On your journey to success what has been your greatest challenge?
My greatest professional challenge has been carving out a space at the table when decisions are being made, and also being able to effectively advocate for my positions in the workplace and in the boardroom. Being a strong advocate is about finding your voice and having a sense of who you are, which is itself a journey. Luckily, I had a strong sense of self at a young age. Yet even with that, having knowledge and confidence is often viewed askance when it’s held by someone who is female and of color. This dynamic is a continuing challenge that I think never really goes away. You have to be sharp and know how to present yourself and your ideas to appeal to your audience. You need to build relationships and trust with colleagues, partners, and leadership.

At the same time I do think we need to work towards a larger paradigm shift in the cultural norms of who is assumed and expected to be a leader within business, government, and philanthropic organizations. Traditionally, in the United States, the model of leadership was white and male. And so the problem to solve for is that leadership isn’t just white and male, leadership comes from all walks of life -- male and female, black, white, Latino, Asian, gay and straight. There are many officials and executives who understand this and who are working to incubate and affect a broader change in individual, cultural, and institutional attitudes along these lines. But at the end of the day, I cannot live my life worried about what other people think. In my perseverance to marry through with my own missions, I have realized it is a tightrope, reflected in the Serenity Prayer:

God grant me the serenity
to accept the things I cannot change;
courage to change the things I can;
and wisdom to know the difference.

How important is it to you that we recognize and grow women leaders as a society, and why?
The fact that we still need to ask this question shows just how important it is. Women represent half the population, but we are not represented to that proportion in the leadership of the world’s major governments, corporations, or philanthropies. If you’re not at the table, then your interests are simply not going to be addressed. Women are disproportionately impacted by social problems, such as war, lack of infrastructure, or sub-par education.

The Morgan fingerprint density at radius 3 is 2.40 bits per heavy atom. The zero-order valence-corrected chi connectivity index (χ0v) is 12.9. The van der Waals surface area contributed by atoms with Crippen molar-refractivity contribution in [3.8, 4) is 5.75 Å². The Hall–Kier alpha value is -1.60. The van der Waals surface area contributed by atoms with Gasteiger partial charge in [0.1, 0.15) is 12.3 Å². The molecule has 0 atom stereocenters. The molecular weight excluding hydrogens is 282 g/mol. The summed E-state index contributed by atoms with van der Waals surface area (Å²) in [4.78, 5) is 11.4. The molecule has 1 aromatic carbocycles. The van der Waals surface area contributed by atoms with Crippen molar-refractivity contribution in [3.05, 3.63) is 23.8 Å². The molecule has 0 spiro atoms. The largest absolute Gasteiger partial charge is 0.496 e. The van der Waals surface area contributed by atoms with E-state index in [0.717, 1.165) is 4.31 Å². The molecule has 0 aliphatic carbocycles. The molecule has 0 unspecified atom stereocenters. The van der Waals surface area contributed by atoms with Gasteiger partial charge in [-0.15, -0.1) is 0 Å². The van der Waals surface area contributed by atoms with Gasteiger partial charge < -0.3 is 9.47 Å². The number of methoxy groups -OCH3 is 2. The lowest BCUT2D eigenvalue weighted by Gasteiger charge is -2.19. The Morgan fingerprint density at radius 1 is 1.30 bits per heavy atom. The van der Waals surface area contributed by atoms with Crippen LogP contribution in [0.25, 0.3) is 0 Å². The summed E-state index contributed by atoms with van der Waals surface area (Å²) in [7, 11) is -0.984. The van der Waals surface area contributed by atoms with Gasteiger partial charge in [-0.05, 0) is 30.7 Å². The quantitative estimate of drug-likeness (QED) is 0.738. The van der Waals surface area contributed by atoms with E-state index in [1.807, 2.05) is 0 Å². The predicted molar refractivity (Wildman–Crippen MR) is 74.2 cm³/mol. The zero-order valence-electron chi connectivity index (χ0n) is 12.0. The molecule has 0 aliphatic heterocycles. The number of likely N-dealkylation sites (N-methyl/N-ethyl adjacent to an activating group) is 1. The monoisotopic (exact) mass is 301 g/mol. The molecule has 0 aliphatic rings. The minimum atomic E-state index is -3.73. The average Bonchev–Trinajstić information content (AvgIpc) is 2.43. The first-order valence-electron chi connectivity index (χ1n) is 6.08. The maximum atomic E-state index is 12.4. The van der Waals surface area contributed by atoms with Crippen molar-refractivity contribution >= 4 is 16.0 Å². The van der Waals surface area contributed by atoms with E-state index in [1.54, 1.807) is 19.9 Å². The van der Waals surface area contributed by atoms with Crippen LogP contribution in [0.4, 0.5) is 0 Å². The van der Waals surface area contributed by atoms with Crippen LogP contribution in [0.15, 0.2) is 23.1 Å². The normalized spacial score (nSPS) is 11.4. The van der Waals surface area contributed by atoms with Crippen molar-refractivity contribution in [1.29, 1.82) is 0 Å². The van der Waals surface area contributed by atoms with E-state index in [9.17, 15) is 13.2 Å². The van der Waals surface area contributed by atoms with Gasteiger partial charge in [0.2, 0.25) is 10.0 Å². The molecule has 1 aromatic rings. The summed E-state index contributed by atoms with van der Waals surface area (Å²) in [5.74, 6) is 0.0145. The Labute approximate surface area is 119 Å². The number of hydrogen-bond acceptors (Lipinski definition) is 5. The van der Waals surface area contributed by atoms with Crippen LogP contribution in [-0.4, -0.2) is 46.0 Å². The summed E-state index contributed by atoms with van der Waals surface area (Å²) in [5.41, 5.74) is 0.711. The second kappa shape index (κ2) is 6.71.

Many leaders such as Phumzile Mlambo-Ngcuka, Sheryl Sandberg, or the columnist Nick Kristoff have written greatly about how investing in women provides disproportionate positive returns in terms of social and economic outcomes. I truly believe that if we had more women in the boardroom, in parliament, etc. the world would be a more just and prosperous place.

Leadership continues to be applauded for traits of transparency and vulnerability. How do you stay true to these traits in your day-to-day life and career?
I think we’re all human, we’re all fallible, we’re all imperfect, and because of that, being able to question yourself, share your personal life, and approach people collaboratively is what’s important. The ability to do those things lets people know you’re on their level, and if you’re good at what you do, that lends credibility.

A big part of effective leadership has to do with trust. I believe trust comes from letting people know where you stand and putting your cards on the table. In the past, trust as a leadership quality was not viewed as a “traditional” style of leadership, but we are starting to see it in the business literature -- that this style of leadership leads to better business outcomes. So, yes, I expect transparency and a level of vulnerability not only from my leadership, but I also try to model this behavior for myself in my own life.

What advice do you have for other women leaders?
Perseverance is key. No matter who you are, you’re going to face setbacks in life and in your career. You simply need to learn from them and become a stronger, smarter person. Women should embrace their emotional intelligence. It’s one of our strengths. And do not be afraid to ask for what you want.

Favorite quote and by whom?
“You are imperfect, you are wired for struggle, but you are worthy of love and belonging” – Brene Brown

How does what you wear make you feel?